The former President Olusegun Obasanjo said that he was not a messiah. Goodluck Jonathan also said something to that effect. Two months into the Buhari administration, do you see him as that Messiah Nigerians have long been expecting?
The only Messiah I know is Jesus Christ. Since Buhari is a Muslim, I do not see him coming in the form of Jesus Christ. But from his inauguration day, he has shown that he is someone who can bring to fruition the prosecution under Chapter Two of the Constitution, the Fundamental Objectives and State Policies of the Federal Republic of Nigeria. Regardless of what Obasanjo and Jonathan said about not being Messiahs, Buhari has a track record of fighting poverty, indiscipline, corruption and other ills of society as shown when he was a military leader. He was overthrown by people who could not stand his guts. They tricked Idiagbon and others to go to Mecca so that they could take over. These people are still alive and are shaking in their pants. Buhari is now a democrat and everything he does must be democratic. Jonathan may have been counseling against witch-hunting. If Buhari is probing everybody, when will it end? Now he is probing the civil service,
people are shaking. Jonathan should have probed those who came before him. It is those who he is coming after that he will probe. But if he sees any record showing that some past ones were corrupt, he will surely probe them. Some of us are alive to testify against injustice. Those who are not bad will not be unjustly treated. But, are they telling us that they are so clean that nothing will be found against them? That is what investigations will prove.
With the crisis that hit the All Progressives Congress through the actions of the lawmakers and the time it took the party to resolve it, do you see the part surviving the four years of Buhari administration?
The crisis lasted 49 days because it fell on holiday time. Many people went on Lesser Hajj. It was a time that was religiously remarkable. Many of the legislators went on pilgrimage after Buhari’s inauguration. The long period was not because of the party, but it was a coincidence. Many were on pilgrimage. It provided the APC a great opportunity to know itself, for the members to know themselves better. The greatest disservice they can do themselves is to dichotomise themselves between APC and PDP. They won the elections as APC members. They all contributed to the victory of 2015. No persons’ contribution is better than the other. In areas Buhari did not win in 2011, he scored wonderfully in 2015. South East and South South saw Jonathan as their child. I commend the Judiciary for the boldness in moving the Rivers and Bayelsa tribunals to Abuja because of the high level of impunity that was threatening.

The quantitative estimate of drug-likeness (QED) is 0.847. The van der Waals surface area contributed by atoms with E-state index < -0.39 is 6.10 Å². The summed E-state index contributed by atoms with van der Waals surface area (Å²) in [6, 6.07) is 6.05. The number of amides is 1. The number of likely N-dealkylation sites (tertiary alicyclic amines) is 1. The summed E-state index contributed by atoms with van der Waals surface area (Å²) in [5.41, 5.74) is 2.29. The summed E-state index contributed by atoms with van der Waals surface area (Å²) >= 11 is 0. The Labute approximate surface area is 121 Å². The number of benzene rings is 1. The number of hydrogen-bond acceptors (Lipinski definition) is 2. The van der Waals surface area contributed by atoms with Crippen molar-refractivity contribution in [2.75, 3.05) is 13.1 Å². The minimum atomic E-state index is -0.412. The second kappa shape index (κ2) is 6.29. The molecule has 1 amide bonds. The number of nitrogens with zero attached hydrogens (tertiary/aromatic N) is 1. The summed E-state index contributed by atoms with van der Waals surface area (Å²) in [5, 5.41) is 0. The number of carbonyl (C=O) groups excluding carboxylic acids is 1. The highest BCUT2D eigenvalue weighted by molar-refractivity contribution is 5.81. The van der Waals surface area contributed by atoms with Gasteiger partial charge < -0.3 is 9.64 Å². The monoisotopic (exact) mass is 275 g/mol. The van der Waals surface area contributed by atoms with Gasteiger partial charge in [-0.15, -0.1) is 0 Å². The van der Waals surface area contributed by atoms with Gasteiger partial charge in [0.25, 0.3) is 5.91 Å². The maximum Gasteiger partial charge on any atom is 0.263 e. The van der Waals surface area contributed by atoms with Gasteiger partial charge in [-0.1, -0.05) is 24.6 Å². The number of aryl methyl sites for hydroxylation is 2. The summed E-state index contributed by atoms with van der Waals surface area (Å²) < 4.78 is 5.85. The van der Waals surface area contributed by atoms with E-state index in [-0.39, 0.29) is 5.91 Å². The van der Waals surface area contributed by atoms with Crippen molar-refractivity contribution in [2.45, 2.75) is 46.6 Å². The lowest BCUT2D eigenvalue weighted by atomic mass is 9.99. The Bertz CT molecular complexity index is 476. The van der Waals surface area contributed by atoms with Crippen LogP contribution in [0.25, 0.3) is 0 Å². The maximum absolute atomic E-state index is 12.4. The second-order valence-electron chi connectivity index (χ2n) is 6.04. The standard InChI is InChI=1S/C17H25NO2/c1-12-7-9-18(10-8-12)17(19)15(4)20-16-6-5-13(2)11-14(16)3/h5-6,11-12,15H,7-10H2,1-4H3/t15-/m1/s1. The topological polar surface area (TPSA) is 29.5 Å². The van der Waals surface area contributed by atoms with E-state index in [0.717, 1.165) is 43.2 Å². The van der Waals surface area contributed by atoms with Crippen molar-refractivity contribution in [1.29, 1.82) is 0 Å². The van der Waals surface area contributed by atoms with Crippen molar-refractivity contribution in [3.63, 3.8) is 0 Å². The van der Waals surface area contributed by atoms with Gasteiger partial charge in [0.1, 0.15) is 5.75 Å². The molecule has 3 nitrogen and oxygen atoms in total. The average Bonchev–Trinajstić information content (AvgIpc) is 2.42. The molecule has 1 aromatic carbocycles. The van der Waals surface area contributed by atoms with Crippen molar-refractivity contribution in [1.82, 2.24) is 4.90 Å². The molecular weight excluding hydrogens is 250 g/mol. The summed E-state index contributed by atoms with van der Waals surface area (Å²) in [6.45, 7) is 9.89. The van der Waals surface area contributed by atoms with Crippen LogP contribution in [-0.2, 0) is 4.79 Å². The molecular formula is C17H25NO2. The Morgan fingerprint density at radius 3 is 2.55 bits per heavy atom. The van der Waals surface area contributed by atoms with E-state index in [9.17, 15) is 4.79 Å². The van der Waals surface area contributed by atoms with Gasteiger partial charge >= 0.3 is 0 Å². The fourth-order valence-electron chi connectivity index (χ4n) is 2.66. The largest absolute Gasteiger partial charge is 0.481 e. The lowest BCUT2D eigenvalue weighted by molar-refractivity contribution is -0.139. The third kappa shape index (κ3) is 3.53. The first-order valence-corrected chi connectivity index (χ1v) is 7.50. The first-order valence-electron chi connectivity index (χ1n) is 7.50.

Considering that corruption has eaten deep into Nigerian life, do you see Buhari turning things around positively in the next four years?
Things are already being turned around. I know some people are now running up and down to execute projects they took the money two or three years ago. The name Buhari means “Being Careful to What is Right”. He has moral authority in addition to political authority the constitution confers on him. All he has to do is to avoid those who throw banana peels for others or those who are banana peels themselves.
Because of them, what must be done must be done because of the level of corruption in the country. Buhari represents a movement for change for respectability and progress for Nigeria and Nigerians. He is a force that must not be ignored by those who know that democracy is all about the people’s welfare. So, people must try and find what they can do to support him and not to subvert him; how to move Nigeria forward and not how to destroy it through corrupt practices of the past.